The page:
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Hays Free Press
Kyle, Texas
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April 3, 2013     Hays Free Press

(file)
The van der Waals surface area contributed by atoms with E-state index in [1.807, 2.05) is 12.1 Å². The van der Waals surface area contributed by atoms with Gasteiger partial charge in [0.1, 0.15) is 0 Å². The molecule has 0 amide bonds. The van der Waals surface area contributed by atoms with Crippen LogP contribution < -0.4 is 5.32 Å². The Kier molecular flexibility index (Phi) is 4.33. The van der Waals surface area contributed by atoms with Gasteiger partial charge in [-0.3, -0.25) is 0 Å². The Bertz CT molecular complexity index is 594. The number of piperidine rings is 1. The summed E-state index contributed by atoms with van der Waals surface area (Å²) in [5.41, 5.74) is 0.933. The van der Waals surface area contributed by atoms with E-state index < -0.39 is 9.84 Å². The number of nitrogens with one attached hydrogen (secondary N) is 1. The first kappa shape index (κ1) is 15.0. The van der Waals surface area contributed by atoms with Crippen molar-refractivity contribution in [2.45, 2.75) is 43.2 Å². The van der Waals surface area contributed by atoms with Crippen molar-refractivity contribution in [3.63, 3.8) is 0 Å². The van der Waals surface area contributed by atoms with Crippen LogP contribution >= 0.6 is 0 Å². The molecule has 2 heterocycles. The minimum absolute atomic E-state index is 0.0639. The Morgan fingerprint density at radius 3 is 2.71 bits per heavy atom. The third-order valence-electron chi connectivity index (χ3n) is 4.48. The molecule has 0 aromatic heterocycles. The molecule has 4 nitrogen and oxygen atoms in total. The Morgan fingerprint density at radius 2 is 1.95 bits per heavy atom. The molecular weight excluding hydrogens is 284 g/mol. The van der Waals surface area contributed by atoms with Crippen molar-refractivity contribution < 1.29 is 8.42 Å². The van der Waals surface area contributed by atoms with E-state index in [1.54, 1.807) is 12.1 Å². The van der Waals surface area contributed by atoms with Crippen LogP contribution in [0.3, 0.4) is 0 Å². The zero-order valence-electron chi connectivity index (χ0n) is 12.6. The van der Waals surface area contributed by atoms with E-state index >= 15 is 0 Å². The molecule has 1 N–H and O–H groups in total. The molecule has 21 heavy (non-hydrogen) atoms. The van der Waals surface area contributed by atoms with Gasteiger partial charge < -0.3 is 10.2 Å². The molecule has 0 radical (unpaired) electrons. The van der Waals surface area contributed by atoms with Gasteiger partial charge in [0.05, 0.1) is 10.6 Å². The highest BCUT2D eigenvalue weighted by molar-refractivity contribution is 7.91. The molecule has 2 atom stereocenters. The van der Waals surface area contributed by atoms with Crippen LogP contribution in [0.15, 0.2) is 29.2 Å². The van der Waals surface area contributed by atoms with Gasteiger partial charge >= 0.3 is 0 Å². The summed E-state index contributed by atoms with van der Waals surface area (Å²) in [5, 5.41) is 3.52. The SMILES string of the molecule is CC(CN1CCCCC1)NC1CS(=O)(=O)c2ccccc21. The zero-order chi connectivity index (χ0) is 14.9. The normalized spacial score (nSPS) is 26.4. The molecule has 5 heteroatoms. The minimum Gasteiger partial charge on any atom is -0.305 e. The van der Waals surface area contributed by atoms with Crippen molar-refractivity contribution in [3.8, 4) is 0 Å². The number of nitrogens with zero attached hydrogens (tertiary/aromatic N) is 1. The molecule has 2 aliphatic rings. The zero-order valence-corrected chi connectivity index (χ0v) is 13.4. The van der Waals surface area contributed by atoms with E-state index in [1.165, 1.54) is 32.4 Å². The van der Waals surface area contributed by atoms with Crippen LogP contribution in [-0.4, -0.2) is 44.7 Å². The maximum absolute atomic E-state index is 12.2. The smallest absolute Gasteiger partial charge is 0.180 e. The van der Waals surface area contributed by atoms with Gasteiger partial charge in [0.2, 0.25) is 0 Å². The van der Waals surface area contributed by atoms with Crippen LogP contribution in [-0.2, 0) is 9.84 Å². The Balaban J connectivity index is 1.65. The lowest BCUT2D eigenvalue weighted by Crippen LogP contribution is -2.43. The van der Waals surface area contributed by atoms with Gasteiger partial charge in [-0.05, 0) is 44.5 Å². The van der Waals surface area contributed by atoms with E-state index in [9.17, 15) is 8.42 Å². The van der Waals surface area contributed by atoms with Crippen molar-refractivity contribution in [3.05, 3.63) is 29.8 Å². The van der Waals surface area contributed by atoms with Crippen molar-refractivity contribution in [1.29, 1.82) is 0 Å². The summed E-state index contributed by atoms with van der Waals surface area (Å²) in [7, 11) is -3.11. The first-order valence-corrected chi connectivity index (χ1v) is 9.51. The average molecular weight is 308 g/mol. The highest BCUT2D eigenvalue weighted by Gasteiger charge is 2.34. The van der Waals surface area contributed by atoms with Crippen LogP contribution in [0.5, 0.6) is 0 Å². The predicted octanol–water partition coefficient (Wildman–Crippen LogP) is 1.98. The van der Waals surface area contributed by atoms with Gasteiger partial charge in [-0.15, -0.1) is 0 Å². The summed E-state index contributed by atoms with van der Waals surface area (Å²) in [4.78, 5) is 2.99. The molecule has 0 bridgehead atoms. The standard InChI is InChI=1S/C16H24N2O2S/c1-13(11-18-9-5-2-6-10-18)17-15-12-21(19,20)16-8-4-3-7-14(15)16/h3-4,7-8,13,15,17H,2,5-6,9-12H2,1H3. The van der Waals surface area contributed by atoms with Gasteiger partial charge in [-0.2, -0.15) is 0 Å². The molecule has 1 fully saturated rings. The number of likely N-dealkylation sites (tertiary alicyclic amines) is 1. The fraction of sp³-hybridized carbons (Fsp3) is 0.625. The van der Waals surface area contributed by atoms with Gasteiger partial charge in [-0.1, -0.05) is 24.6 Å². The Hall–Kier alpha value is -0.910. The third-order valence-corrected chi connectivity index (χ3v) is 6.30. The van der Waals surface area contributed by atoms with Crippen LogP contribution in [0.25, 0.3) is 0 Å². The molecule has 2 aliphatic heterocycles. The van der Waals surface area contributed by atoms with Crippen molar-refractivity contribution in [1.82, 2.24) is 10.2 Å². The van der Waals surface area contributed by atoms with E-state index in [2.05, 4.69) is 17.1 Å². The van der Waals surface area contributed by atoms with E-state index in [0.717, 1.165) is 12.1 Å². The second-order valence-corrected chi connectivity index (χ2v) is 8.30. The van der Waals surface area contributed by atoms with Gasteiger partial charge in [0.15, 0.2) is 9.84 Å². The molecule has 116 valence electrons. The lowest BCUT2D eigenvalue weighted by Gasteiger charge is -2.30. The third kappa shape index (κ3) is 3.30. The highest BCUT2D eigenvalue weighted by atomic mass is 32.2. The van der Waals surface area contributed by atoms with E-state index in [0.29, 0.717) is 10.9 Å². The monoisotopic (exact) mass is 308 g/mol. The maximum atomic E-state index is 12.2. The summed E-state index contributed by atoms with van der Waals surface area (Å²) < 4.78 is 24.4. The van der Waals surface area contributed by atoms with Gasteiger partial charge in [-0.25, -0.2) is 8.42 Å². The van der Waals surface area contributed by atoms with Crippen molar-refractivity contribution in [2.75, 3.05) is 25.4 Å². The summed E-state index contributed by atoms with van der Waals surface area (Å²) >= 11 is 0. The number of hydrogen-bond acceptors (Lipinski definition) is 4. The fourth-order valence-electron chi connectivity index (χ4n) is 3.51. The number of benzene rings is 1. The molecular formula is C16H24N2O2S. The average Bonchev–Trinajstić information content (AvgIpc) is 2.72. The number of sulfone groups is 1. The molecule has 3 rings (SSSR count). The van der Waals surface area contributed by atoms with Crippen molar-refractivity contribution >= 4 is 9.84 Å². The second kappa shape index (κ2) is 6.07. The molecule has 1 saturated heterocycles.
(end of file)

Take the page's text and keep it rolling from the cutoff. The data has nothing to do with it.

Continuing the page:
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Page 2A NEWS Hays Free Press April 3, 2013 Edward MAKING SENSE OF INVESTING + The Hays Free Press (ISSN 1087-9323) published weekly by Barton Publications, Inc., 122 N. Main St., Buda, TX 78610. Periodicals postage paid at Buda, TX 78610 and additional mailing offices. POSTMASTER: Send address changes to Barton Publications, Inc., P.O. Box 339, Buda, TX 78610. ISSN#1087-9323 NEWS TIPS If you think it's news, we probably do too! Newsroom phone: 512-268-7862 E-mail: news@haysfreepress. com Mail: P.O. Box 339, Buda, Texas 78610 CORRECTIONS Any erroneous reflection upon the character, standing or reputation of any person, firm or corporation which may appear in the pages of the Hays Free Press will be corrected upon being brought to the attention of the publisher. DF_ADLINES The deadline for display advertising and any contributed news copy in the Hays Free Press is 5 p.m. Friday the week prior to publication. The deadline for Letters to the Editor and classified word advertising in the Hays Free Press is noon Monday the week of publication, though we encourage readers and advertisers to observe the Friday deadline. LETTERS GUIDELINES We welcome locally written letters to the editor on timely topics of community interest. We ask that you keep them to about 350 words in length and that you not indulge in personal attacks on private individuals. Letters may be edited for brevity and clarity. All letters should be signed by the author and include a I daytime phone number where' the author can be contacted for verification. Letter writers are limited to one letter per month. Letters can be emailed to csb@haysfreepress.com HISTORY Founded April 10, 1903, by Thomas Fletcher Harwell as The Ky/e News, with offices on the corner of Burleson and Miller Streets in the town's oldest remaining building. It merged into The Hays County Citizen in 1956. The paper consolidated with The Free Press in October, 1978. During its more than 100-yeer history the newspaper has maintained offices at more than a dozen locations in Kyle and Bud& Hays County to medical services in jail Hays County Commissioners on Tuesday voted to approve a $1.135 million contract with Correct Care Services (CCS) of Nashville to provide medical services for inmates and detain- ees housed at the Hays County Jail. The move, according to Capt. Mark Cumberland who oversees the jail, is to provide more efficient medical services. In particular, Cumberland said CCS will bring "much needed" mental health professionals to deal with the myriad of issues experienced by the jail's resi- dents. Both Cumberland and CCS representative JeffTrac- zewski said current employees who are competent and meet the hiring requirements of the firm will be rehired. "We're not taking jobs away" Traczewski told the commissioners. One current jail employee, Adrienne Evans-Stark, a medic, spoke during the public forum. She cautioned that there were hid- den costs in the contract and asked commissioners to hold off on voting until there was more public involvement in the discussion and more time to review the contract details. Commissioners voted to move forward with a 16-month con- tract. Applications for Kyle's community support dollars due April 30 The city of Kyle is taking applications for community support dollars to be consid- ered as part of the City's budget deliberations for the FY 2013- 2014 fiscal year. Applications must be submitted by April 30. The City of Kyle Community Relations Committee will review the applications and submit their recommendations to the city manager for inclusion in his budget submittal to the council In June. If approved, the grants will be awarded in October 2013. Application forms can be downloaded at the Cityof- Kyle.com. The forms are also available at the Kyie City Hall, Kyle Public Library. For more information, contact the City of Kyle Community Development Department at 512-262-3921 or jhendrix@cityofkyle.com. Hays County takes gold in financial Shortly after Sunshine Week, Hays County received the Texas Comptroller Office's Gold Leadership Circle for financial transparency. The accolade recognizes local governments across the state that present specific financial documents online in an easy-to-access format. Gold is the highest of three desig- nation levels and "high~ghts entities that are setting the bar for transparency," according to the comptroller's office. "We've made great strides in transparency of all kinds since I first joined the Commissioners Court," Pct. 3 Commissioner Will Conley said. '~,s few as nine years ago, meeting notices were posted only at the County Courthouse, and that was the end of it. We met the basic re- quirements of the law. Now, we ensure that all of our notices are online and the we take advan- tage of various means to let the public know what is happening and howwe are spending our taxpayers' money." Commissioners accepted the award March 26, shortly after Sunshine Week- a national initiative that celebrates and focuses on government trans- parency and open government - came to a close. The March 11 week marked this year's Sunshine Week. t "Our financial information is certainly among the most important information we can share, and we're pleased that the Comptroller's Office has recognized our efforts," Conley said. The Hays County Auditor's Office, along with Conley's of- rce, prepared the application for the award, which required the county to meet criteria such as creating a dedicated fi- nancial transparency web page with three years of audits and searchable annual budgets, the county's current check regis- ter and links to tax rate data, treasurer's report and many other finance-related docu- ments - all within three clicks of the mouse. "This information has always been available, but not necessarily in an easy-access format," County Judge Bert Cobb said. "I applaud all our elected officials and staffs for recognizing the need for trans- parency and public access." 468-4451 122 Main Street Downtown Buda at the traffic light Open every day 295-600B Lots of times, changes in life also affect your investments. That's why there's never been a better time to schedule your free portfolio review. We'll talk about the changes in your life, and help you decide whether it makes sense to revise your investments because of them. A portfolio review will help ensure your investments are keeping pace with your goals. Call your local financial advisor today. Janet Ross Financial Advisor 251N FM 1626 Bldg 2 Ste B Buda, TX 78610 512-312-2840 www.edwardjones.com Member SIPC Shidey C Malone Financial Advisor 203 Railroad Street Suite 1B Buda, TX 78610 512-312-2332 s to BY ANDY SEVILLA an investor-owned utility investor-owned water com- company," Pct. 1 Commis- pany, Monarch, which servic- andy@haysfreepress.com sioner Debbie Ingalsbe said. es their water and sewer, ac- "Many of those companies cording to Kyle city officials. The years-long battle pit- have aggressively raised rates Last summer a Kyle news ting ratepayers against inves- over the past few years, and release stated that Monarch, tot-owned utilities is heating the average citizen does not a subsidiary of the Califor- up at the Texas legislature, have the financial resources nia-based SouthWest Water and Hays County is backing to hire lawyers and consul- Co., "is not welcome in the bills that would balance the tants to argue against those city" and officials have taken interests of thoseinthe fray. rate raises before regulatory steps to come to an agree- Hays County Commis- agencies." ment with the water com- sioners unanimously voted lngalsbe also said issues pany that would limit rate March 26 in support of Texas have been raised about er- hikes and mandate quality Senate Bills 567 and 1164, and ratic water service as well as customer and water service. Texas House Bill 1457, which, discontent with the color and In exchange, the city would according to them, would smell ofthewater, not pursue dual certifica- balance the interests of rate- And those issues hit close tion, stricter regulations, or payers and private utilities in to home for about 900 resi- potential condemnation. water and sewer ratemaking dents in Kyle's northeast cor- That agreement has yet to be proceedings, ner. For years, residents who signed. "Many residents of Hays live in the Amberwood and Investor-owned utilities County live outside of mu- Indian Paintbrush subdivi- are guaranteed monopolies nicipalities and have water sions have lodged complaint and sewer service through after complaint against the See WATER BILLS, pg. 4A in city BY MOSES LEOS III moses@haysfreepress.com After years of having to squeeze into their comely space, the Buda City Library is enacting plans to grow along- side the city it services. In his State of the City speech at the Buda Area Chamber of Commerce lun- cheon last month, Mayor Todd Ruge announced a rive-year long-range plan to help the Buda library meet the needs of citizens. "For a city our size, we need a larger library," Ruge said. That assessment is an un- derstatement, as library mem- bership has exponentially grown beyond the current 5,200-square-foot structure on the greenbelt in downtown Buda. According to Buda Li- brary statistics, the number of cardholders has grown to 9,705 in 2012 from 4,905 in 2007, with cardholders rang- Ing from Individual accounts to entire families. As a result of the increase in cardholders, circulation within the library has also risen to new heights. From 2006 to 2012, av- erage circulation at the Buda Li- brary was 88,450 items. During that period, cilctflationincreased by an average of 5,674 items per year, with the library completing more than 104,000 circulations in the 2012 fiscalyear. By comparison, the Kyle Public Library saw an average circulation of 82,524 items dur- ing that period. Circulation in Kyle increased by 13,018 items between 2006 and 2012, with the library circulating 125,715 items during FiscalYear 2012. The growth of the Buda area has made it difficult for the Buda Library staff to accom- modate its citizens. "The current structure was built In 1993, but it was report- ed as hdl In 2003," said Head Librarian and Director Me- linda Hodges. "We constantly have to take material out to make room for new items." The greatest challenge for the library staff has been find- ing open space to place their large collection of items. "We have to be extremely efficient with our space," said Assistant CITY OFFICIALS SAY THEY WANT TO BRING THE LIBRARY MORE IN TOUCH WITH LOCAL CITIZENS BY: Connecting to the online world - The library aims to improve the look of the website, increase computer workstations, improve and increase electronic communi- cation, increase usage of the library by distance learners and further bring Internet ac- cess to the community. Creating young readers - by improving literacy programs for young and adult readers, as well as increase the physi- cal and online material in the library. Stimulating imagination - by increasing the number of programs for children and adults in a variety of subjects; and by increasing the digital materials database. Visiting a comfortable space - by improving the interior look of the library by remov- ing low circulation items, implementing better shelving and organizational methods, and improving the exterior of the current library. Additional goals are to increase fund- raising. Librarian Martha Sanders, who showed many bookshelves filled to the brim, with many book collections on top of, or crammed into, bookshelves. The problem is exacerbated by programs the library cur- rently provides. From read- ing programs for elementary school children, to learning programs targeted to teens and adults, the need for the larger space is becoming a needed reality. "We have limits for people coming into our programs," said Hodges, describing just how complex the library's situ- ation has become. "We just want everyone in the com- muni.'ty to have access to our services. The five year long range plan, adopted by the Buda City Council in 2012, has in- cluded some solutions for the predicament. The proposed plan calls for a 26,456-square- foot structure similar to one In Harris County. The build- ing was proposed in a 2005 analysis by Catherine S. Park. AccordIng to the guideline, the facility could seat up to 210 people, with a meeting room big enough for 150 people, a 35-person study area, confer- ence room that could house 20 people, and a computer lab that would house 20 stations, with the ability to bring in up to 40 more. The plan also calls for 10,000 square feet for expansion, with 63,700 square feet of parking space. "To meet the needs of new- comers, we have to have all of the resources available," said Sanders, describing how much the city needs an expanded li- brary. "It is challenging to meet the needs of the people com- hag in." The problem, though, is where the new building should be constructed. Currently, the existing library lies on the greenbelt adjacent to Main Street in the downtown area. With the railroad track facing the east side of the building, the Gazebo on the North, ex- panding the current structure is something the staff would rather not do. "We do not have enough room to grow. We do not want to take more of the greenbelt; it is more trouble than it is worth," Hodges said. "I would rather have a new building." At this time, the Buda City Council is still in the early phases of discussing the ex- pansion of the library. "This is all very preliminary and no de- cisions have been made," Buda City Manager Ken Williams said. "The city has looked in the past in the downtown area as a possible site. Also, once, a portion of the City Park tract was considered." 'As we don't have detailed plans and drawings, we do not have a cost estimate at this time," Williams said. However, Hodges and the library staff are excited that people no longer question the need for a larger library. "It is great that we have gotten to the point where the question no longer is, 'do we need it?'" Hodges said. "Every- one now believes that we do." Expansion of the Buda Li- brary is one component of the rive year long range plan. Boy is a two year old Labrador border collie mix. He's a goofy, affectionate big boy! Throw him a toy, and he'll loyally bring it right on back. He may be big, but his gentle Iovin' would fit right in with any home. Stop by soon to see this boy! His big heart will surely win you over. Posey is a one year old Domestic shorthair mix. This graceful lady is as pretty as can be! Sometimes, she thinks she is part lion, and will pounce on anything that moves! Come in and see this pretty girl, and let the endless kitty kissing begin! For perks, she's also de-clawed! PAWS Shelter and Humane Society is a non-profit, no-kill shelter operated primarily on donations and adoptions. 500 FM 150 E, Kyle, TX 512 268-1611 pawsshelter.org All animals are fully vaccinated, spay/neutered, microchipped and dewormed. sponsored by Town & COUNTRY VETERINARY HOSPITAL Bill Selman, DVM Kayley O'Foole, DVM Committed to your pet's health since 1978. 6300 FM 1327 (East of I35 and Creedmoore) Austin, TX 78747 512-385-0486 "www.TownandCountryVetHospital.com